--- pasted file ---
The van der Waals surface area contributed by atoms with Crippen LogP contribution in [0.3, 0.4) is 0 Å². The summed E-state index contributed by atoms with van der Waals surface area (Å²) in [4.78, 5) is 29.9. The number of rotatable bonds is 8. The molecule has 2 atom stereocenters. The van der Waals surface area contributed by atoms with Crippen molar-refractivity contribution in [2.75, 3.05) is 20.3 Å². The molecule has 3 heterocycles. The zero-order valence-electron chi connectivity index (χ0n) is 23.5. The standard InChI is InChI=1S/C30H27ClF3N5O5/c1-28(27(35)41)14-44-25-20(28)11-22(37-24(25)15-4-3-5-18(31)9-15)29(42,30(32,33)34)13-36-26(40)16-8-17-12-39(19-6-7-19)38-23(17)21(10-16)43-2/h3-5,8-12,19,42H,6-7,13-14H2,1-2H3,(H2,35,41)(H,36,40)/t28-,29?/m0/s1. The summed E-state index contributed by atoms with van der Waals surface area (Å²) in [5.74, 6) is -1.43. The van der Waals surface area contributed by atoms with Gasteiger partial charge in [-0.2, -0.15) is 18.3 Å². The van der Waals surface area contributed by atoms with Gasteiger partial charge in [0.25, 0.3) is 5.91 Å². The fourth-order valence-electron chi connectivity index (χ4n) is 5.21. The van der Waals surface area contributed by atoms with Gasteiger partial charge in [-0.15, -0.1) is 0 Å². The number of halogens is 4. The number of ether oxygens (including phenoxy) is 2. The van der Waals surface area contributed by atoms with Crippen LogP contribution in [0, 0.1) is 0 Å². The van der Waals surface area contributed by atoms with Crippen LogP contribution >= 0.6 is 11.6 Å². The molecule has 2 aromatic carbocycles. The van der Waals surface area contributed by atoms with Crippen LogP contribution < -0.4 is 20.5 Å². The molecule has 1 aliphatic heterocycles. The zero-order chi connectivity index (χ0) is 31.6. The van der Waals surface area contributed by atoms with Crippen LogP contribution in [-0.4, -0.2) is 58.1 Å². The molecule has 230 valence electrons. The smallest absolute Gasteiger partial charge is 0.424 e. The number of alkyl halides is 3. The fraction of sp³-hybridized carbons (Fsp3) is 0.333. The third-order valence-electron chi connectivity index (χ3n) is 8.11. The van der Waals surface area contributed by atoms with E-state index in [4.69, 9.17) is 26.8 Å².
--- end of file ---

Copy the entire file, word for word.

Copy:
The van der Waals surface area contributed by atoms with Crippen LogP contribution in [0.3, 0.4) is 0 Å². The summed E-state index contributed by atoms with van der Waals surface area (Å²) in [4.78, 5) is 29.9. The number of rotatable bonds is 8. The molecule has 2 atom stereocenters. The van der Waals surface area contributed by atoms with Crippen molar-refractivity contribution in [2.75, 3.05) is 20.3 Å². The molecule has 3 heterocycles. The zero-order valence-electron chi connectivity index (χ0n) is 23.5. The standard InChI is InChI=1S/C30H27ClF3N5O5/c1-28(27(35)41)14-44-25-20(28)11-22(37-24(25)15-4-3-5-18(31)9-15)29(42,30(32,33)34)13-36-26(40)16-8-17-12-39(19-6-7-19)38-23(17)21(10-16)43-2/h3-5,8-12,19,42H,6-7,13-14H2,1-2H3,(H2,35,41)(H,36,40)/t28-,29?/m0/s1. The summed E-state index contributed by atoms with van der Waals surface area (Å²) in [5.74, 6) is -1.43. The van der Waals surface area contributed by atoms with Gasteiger partial charge in [-0.2, -0.15) is 18.3 Å². The van der Waals surface area contributed by atoms with Gasteiger partial charge in [0.25, 0.3) is 5.91 Å². The fourth-order valence-electron chi connectivity index (χ4n) is 5.21. The van der Waals surface area contributed by atoms with Gasteiger partial charge in [-0.15, -0.1) is 0 Å². The number of halogens is 4. The number of ether oxygens (including phenoxy) is 2. The van der Waals surface area contributed by atoms with Crippen LogP contribution in [0, 0.1) is 0 Å². The van der Waals surface area contributed by atoms with Crippen LogP contribution >= 0.6 is 11.6 Å². The molecule has 2 aromatic carbocycles. The van der Waals surface area contributed by atoms with Crippen LogP contribution < -0.4 is 20.5 Å². The molecule has 1 aliphatic heterocycles. The zero-order chi connectivity index (χ0) is 31.6. The van der Waals surface area contributed by atoms with Crippen LogP contribution in [-0.4, -0.2) is 58.1 Å². The molecule has 230 valence electrons. The smallest absolute Gasteiger partial charge is 0.424 e. The number of alkyl halides is 3. The fraction of sp³-hybridized carbons (Fsp3) is 0.333. The third-order valence-electron chi connectivity index (χ3n) is 8.11. The van der Waals surface area contributed by atoms with E-state index in [4.69, 9.17) is 26.8 Å².